If your client is not a US citizen, you'll also want to consult the latest report on Immigration Consequences of Criminal Activity by the Congressional Research Service. There you can learn what criminal convictions trigger inadmissibility and deportation, or affect naturalization, relief from removal, or immigration benefits. Remember: we have a constitutional duty to accurately inform our clients of these consequences. See, e.g., United States v. Johal, No. 19-17244, 2021 WL 1511504 (9th Cir. Apr. 16, 2021) (IAC to overstate deportation risk, causing client to reject plea options that may have avoided deportation and proceed to trial).

Want to read more about collateral consequences and recent efforts to limit them? Check out the Collateral Consequences Resource Center; reports from the Prison Policy Initiativethis article about bipartisan momentum for clean-slate and fair-chance policies; and this essay about how collateral consequences flowing from criminal records entrench racial inequality.

Finally, once you learn how many (both temporary and lifelong) collateral consequences your client faces, consider arguing that the district court should take those consequences into account at sentencing. See, e.g., United States v. Jaime, 235 F. Supp. 3d 262 (D.D.C. 2017).

Thursday, May 27, 2021

A Criminal Injustice

 This article by Michael Harriot at The Root: A Criminal Injustice: How a City Ignored the Rape, Murder and Terrorism of Black Women for Four Decades is a compelling read:

This is a story about a law enforcement officer in Kansas City, Kan., who elected officials, private citizens, lawmakers and fellow police officers who have [been] publicly accused of corruption, sexual assault and even murder. But this is not a story about a man. This is not a story about a police officer. This is not a story about Kansas City, a rapist, a serial killer, policing or America. This is a story about us.

The players are all-too-familiar to the Kansas defense bar, as are the stories of prosecutorial  corruption and police violence: AUSA Terra Morehead, former WyCo DA Jerome Gorman, former KCK police Chief Terry Zeigler,  and former KCK Detective Roger Golubski. Again we find that investigative journalists are doing the hard work that has been buried or abandoned by the Department of Justice or the Kansas Disciplinary Administrator. Much of this article echoes the tremendous work done by the Kansas City Star.

Harriot expounds on the facts that we already know to explain the deep racism where "white America ignored the way law enforcement officers treated Black people." For example, he retells the facts about police and prosecutors coercing false testimony from witnesses in order to convict Lamont McIntyre:

"Golubski, two detectives and Terra Morehead showed up at my door,” Niko [Quinn] told The Root. “I wasn’t home. But they told my aunt and my cousin who was living with me at the time to tell me that I need to get in touch with her. And if I did not contact her ‘sooner than later,’ she was gonna take my kids from me, and I’ll never see my kids again...That was the first threat she made.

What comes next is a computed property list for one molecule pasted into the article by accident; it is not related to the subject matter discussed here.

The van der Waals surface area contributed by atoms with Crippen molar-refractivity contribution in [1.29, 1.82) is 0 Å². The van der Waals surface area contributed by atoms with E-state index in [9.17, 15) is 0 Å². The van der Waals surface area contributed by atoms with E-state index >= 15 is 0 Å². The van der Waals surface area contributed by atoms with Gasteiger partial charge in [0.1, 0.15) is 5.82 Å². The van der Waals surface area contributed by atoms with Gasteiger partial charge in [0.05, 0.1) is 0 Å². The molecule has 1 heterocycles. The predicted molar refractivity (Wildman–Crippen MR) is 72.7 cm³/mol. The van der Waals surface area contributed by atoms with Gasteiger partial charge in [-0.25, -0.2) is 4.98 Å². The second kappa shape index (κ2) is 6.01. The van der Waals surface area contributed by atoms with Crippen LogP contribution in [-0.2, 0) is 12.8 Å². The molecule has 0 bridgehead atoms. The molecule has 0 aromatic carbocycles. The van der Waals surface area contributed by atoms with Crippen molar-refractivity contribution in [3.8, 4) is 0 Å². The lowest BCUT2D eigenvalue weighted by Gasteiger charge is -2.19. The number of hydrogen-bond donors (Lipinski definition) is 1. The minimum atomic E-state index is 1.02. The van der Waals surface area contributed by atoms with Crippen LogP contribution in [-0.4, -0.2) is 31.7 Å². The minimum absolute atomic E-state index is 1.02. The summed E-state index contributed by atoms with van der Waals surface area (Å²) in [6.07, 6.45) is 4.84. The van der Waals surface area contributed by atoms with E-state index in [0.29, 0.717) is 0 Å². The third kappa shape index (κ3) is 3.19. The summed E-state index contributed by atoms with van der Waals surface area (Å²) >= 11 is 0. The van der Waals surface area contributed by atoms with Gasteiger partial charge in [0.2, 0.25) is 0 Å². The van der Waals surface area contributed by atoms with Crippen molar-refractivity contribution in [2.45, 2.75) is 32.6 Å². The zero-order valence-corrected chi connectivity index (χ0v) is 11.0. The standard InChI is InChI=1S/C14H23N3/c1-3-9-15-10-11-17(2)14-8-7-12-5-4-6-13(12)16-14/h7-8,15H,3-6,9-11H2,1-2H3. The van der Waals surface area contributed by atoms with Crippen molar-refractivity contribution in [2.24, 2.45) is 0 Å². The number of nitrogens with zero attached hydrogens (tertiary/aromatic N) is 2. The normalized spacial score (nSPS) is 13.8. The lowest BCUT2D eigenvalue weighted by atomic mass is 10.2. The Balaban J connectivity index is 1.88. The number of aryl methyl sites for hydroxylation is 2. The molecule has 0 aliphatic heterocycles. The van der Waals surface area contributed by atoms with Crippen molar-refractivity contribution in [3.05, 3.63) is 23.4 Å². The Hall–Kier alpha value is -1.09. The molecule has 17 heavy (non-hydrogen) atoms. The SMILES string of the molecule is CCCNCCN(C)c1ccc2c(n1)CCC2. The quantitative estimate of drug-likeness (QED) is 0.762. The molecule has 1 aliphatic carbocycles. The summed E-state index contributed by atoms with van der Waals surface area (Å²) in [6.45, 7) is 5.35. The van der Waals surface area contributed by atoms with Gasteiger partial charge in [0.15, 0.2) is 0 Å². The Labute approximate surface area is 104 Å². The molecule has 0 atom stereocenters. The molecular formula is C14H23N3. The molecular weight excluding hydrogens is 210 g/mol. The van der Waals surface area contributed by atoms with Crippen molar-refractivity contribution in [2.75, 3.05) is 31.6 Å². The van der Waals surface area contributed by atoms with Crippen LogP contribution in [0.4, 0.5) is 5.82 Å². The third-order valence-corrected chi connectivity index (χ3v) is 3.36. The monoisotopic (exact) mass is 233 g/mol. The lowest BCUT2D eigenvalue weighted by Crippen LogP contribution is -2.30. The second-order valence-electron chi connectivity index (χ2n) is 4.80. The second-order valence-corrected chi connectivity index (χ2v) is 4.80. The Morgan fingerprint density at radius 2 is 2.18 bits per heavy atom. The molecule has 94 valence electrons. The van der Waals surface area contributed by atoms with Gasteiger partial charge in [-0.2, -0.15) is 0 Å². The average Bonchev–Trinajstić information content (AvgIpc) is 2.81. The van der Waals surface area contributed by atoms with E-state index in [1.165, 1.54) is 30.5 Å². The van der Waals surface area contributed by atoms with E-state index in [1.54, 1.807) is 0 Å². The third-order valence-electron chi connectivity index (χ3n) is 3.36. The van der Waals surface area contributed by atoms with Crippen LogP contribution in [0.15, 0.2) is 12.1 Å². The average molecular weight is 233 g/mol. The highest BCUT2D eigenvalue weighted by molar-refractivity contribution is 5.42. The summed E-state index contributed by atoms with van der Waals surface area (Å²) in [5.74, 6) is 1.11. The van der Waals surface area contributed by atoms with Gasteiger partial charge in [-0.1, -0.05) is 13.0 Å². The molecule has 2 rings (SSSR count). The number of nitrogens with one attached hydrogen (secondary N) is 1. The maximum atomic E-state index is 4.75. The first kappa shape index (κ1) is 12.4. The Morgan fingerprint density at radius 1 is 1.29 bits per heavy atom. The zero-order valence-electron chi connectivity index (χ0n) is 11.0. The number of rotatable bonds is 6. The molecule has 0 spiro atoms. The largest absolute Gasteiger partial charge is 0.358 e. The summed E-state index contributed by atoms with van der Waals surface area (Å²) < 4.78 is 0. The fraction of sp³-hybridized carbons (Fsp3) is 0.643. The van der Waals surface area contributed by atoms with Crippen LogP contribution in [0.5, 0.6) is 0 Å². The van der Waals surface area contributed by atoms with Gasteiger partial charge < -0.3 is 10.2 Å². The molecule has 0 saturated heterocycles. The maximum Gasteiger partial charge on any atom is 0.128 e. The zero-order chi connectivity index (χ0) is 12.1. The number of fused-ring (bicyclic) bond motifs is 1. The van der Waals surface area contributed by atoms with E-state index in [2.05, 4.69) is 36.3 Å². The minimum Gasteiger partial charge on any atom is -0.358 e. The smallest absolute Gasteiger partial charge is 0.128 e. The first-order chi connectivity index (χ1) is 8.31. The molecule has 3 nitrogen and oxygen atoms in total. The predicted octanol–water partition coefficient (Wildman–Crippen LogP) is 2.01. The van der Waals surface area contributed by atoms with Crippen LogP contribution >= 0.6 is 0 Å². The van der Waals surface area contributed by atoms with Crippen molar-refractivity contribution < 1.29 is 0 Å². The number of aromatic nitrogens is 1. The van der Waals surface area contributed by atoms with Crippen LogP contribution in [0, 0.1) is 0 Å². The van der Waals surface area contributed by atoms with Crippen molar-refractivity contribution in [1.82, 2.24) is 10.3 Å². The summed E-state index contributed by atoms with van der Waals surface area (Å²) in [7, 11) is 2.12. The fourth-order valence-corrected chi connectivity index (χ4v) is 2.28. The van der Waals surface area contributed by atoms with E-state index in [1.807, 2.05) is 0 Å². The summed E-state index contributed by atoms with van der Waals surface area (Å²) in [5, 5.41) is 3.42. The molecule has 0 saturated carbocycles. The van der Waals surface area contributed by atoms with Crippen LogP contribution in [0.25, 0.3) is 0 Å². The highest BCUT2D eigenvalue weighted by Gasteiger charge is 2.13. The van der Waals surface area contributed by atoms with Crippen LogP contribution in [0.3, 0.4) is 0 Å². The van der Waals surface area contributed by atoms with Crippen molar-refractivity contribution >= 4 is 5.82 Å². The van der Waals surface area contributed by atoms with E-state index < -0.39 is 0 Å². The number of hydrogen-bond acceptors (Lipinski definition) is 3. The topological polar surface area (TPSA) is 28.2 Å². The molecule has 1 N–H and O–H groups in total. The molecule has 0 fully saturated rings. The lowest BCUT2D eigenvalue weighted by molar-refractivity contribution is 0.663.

Harriot's survey is not limited to that one case. As one person noted, "We don't know how many Lamont McIntyre's are behind bars." Instead, "The Root has interviewed dozens of witnesses, reviewed dozens of court cases and pored over thousands of pages, uncovering one of the widest-ranging examples of state-sponsored terror against Black women this country has ever seen.He lists at least a dozen Black women who have died in Wyandotte County, and "each of these unsolved murders are connected in some way to the king of the Kansas City Police Department’s detective unit, Roger Golubski." 

The trauma to these families and to this community is impossible to fully describe or quantify. But they are Black families and a Black community, and that explains, in part, why there has been no reckoning. As of today, no law enforcement or prosecutor has been held to account for their abusive conduct or forced to explain what happened to these murdered Black women. Harriot continues:

That the most powerful white people simply chose not to care about rape, corruption and dead bodies popping up everywhere is a disconcerting thought for most people. For me, their naive astonishment is the most astonishing part. It is stunning how many people can’t believe a thing like this can happen, even knowing that things like this have always happened. According to one report, police sexually assault at least 100 women every year. The most likely reason Golubski was never arrested is also the most unsettling:

           Because his victims were Black women. 

It is clear that we cannot entrust restorative justice to prosecutors, including those who promise conviction integrity review. Federal prosecutors protect their own, including their own law enforcement. The question now is whether those in power like Governor Laura Kelly, Representative Sharice Davids, and the Kansas Supreme Court--the court that literally gives license to these prosecutors--will finally demand some answers. But they been silent so far.

-- Melody


Tuesday, May 25, 2021

She blinded me with junk science

The rules of evidence don't apply at sentencing. FRE 1101(d)(3). But that doesn't mean that anything goes. At the very least, sentencing evidence must be reliable, whether it comes from police officers, codefendants, girlfriends, drug addicts, or confidential informants. See, e.g., United States v. Padilla, 793 Fed. Appx 749 (10th Cir. 2019) (police report); United States v. Dahda, 852 F.3d 1282 (10th Cir. 2017) (codefendants)United States v. Fennell, 65 F.3d 812 (10th Cir. 1995) (girlfriend); United States v. Richards, 27 F.3d 465 (10th Cir. 1994) (drug addict); United States v. Ortiz, 993 F.2d 204 (10th Cir. 1993) (confidential informant); accord USSG 6A1.3(a) ("In resolving any dispute concerning a factor important to the sentencing determination, the court may consider relevant information without regard to its admissibility under the rules of evidence applicable at trial, provided that the information has sufficient indicia of reliability to support its probable accuracy.") (emphasis added).